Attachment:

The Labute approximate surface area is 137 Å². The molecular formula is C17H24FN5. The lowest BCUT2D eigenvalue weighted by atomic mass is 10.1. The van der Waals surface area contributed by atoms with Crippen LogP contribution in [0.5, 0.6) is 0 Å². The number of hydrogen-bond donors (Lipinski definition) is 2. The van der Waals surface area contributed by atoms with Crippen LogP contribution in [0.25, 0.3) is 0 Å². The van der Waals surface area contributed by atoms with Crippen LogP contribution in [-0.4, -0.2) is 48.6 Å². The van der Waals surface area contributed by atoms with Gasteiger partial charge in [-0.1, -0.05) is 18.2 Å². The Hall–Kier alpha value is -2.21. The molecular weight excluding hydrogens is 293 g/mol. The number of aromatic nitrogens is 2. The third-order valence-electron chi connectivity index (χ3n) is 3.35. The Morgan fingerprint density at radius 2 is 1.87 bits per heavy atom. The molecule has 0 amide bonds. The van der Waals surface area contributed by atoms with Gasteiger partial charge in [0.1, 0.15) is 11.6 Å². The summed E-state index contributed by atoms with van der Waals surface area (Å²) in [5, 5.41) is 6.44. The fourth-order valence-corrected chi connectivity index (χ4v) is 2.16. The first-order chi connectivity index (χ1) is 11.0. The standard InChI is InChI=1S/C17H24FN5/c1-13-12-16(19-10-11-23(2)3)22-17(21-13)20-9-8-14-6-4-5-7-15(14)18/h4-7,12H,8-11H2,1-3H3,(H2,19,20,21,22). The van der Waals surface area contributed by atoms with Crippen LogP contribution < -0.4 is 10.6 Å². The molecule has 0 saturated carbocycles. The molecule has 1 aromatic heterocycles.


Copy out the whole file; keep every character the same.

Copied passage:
The Labute approximate surface area is 137 Å². The molecular formula is C17H24FN5. The lowest BCUT2D eigenvalue weighted by atomic mass is 10.1. The van der Waals surface area contributed by atoms with Crippen LogP contribution in [0.5, 0.6) is 0 Å². The number of hydrogen-bond donors (Lipinski definition) is 2. The van der Waals surface area contributed by atoms with Crippen LogP contribution in [0.25, 0.3) is 0 Å². The van der Waals surface area contributed by atoms with Crippen LogP contribution in [-0.4, -0.2) is 48.6 Å². The van der Waals surface area contributed by atoms with Gasteiger partial charge in [-0.1, -0.05) is 18.2 Å². The Hall–Kier alpha value is -2.21. The molecular weight excluding hydrogens is 293 g/mol. The number of aromatic nitrogens is 2. The third-order valence-electron chi connectivity index (χ3n) is 3.35. The Morgan fingerprint density at radius 2 is 1.87 bits per heavy atom. The molecule has 0 amide bonds. The van der Waals surface area contributed by atoms with Gasteiger partial charge in [0.1, 0.15) is 11.6 Å². The summed E-state index contributed by atoms with van der Waals surface area (Å²) in [5, 5.41) is 6.44. The fourth-order valence-corrected chi connectivity index (χ4v) is 2.16. The first-order chi connectivity index (χ1) is 11.0. The standard InChI is InChI=1S/C17H24FN5/c1-13-12-16(19-10-11-23(2)3)22-17(21-13)20-9-8-14-6-4-5-7-15(14)18/h4-7,12H,8-11H2,1-3H3,(H2,19,20,21,22). The van der Waals surface area contributed by atoms with Crippen LogP contribution < -0.4 is 10.6 Å². The molecule has 0 saturated carbocycles. The molecule has 1 aromatic heterocycles.